Todd Howard (Fallout 3, The Elder Scrolls franchise)
"I've had a 'release day' ritual forever, which is I go to the store and watch someone buy the game. There's a real sense of pride and closure when you actually see your game on the shelf. Like it's "out in the wild" and there's nothing you can do about it anymore. Now that the question's been asked, I find myself looking back and it's kind of fun to track how those release days went, from Terminator: Future Shock, where I think I waited several hours until someone bought a copy at EB, to Daggerfall, and Redguard, both of which only had a person or two come in to buy it while I hid in the corner. With Morrowind, there were several people lined up, and probably double that with Oblivion. Oblivion was to the point people would recognize me and ask me to sign stuff, which really makes you feel extra proud.
Fallout 3 was an entirely different experience, since we did a midnight opening at Best Buy here in Rockville and hundreds of people showed up to buy the game, at midnight! I was pretty stunned. The extra highlight with Fallout's release was that my brother is a writer at Disney/Pixar and he wrote the Tinker Bell movie which came out the same day as Fallout 3, October 28th. A really amazing coincidence that they came out the same day, so I went back to Best Buy again to watch people buy both things — Fallout 3 and Tinker Bell, which sounds odd, and hard to explain, but pretty amazing for me."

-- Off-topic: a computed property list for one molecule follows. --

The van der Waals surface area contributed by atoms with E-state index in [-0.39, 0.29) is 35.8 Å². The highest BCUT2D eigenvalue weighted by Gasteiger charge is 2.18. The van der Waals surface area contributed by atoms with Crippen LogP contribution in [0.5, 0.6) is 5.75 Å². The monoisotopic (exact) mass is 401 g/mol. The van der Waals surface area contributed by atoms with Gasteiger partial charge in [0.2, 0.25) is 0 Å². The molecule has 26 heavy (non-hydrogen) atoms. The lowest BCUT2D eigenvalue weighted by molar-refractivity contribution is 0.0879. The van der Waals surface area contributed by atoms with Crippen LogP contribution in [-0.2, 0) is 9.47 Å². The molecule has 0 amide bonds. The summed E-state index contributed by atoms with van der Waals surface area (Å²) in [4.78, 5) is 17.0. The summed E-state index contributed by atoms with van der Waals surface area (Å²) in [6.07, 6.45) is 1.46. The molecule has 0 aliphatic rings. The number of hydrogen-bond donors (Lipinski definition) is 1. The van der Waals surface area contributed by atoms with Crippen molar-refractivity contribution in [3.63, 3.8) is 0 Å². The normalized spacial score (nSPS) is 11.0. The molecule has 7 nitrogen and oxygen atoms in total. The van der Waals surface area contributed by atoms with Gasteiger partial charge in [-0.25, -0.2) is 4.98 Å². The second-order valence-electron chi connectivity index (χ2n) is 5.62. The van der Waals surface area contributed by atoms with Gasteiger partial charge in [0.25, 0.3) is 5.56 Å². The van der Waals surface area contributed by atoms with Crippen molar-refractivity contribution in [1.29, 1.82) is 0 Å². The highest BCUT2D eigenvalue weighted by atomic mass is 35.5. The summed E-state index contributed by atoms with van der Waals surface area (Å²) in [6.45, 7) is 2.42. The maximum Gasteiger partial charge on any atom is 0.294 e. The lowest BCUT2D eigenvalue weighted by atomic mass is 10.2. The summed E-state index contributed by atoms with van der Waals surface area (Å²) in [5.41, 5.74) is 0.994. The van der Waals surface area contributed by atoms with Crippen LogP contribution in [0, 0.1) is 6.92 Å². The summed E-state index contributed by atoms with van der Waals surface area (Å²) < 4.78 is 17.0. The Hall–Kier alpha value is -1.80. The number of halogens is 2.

Keiichi Yano (Lips, Elite Beat Agents, Gitaroo Man)
"I usually have a tonkatsu (deep-fried breaded pork cutlet) lunch or dinner. The word ‘katsu' means to win in Japanese. So sometimes in Japan when you want to gain some extra luck, people will have tonkatsu."
David Jaffe (God of War, Twisted Metal)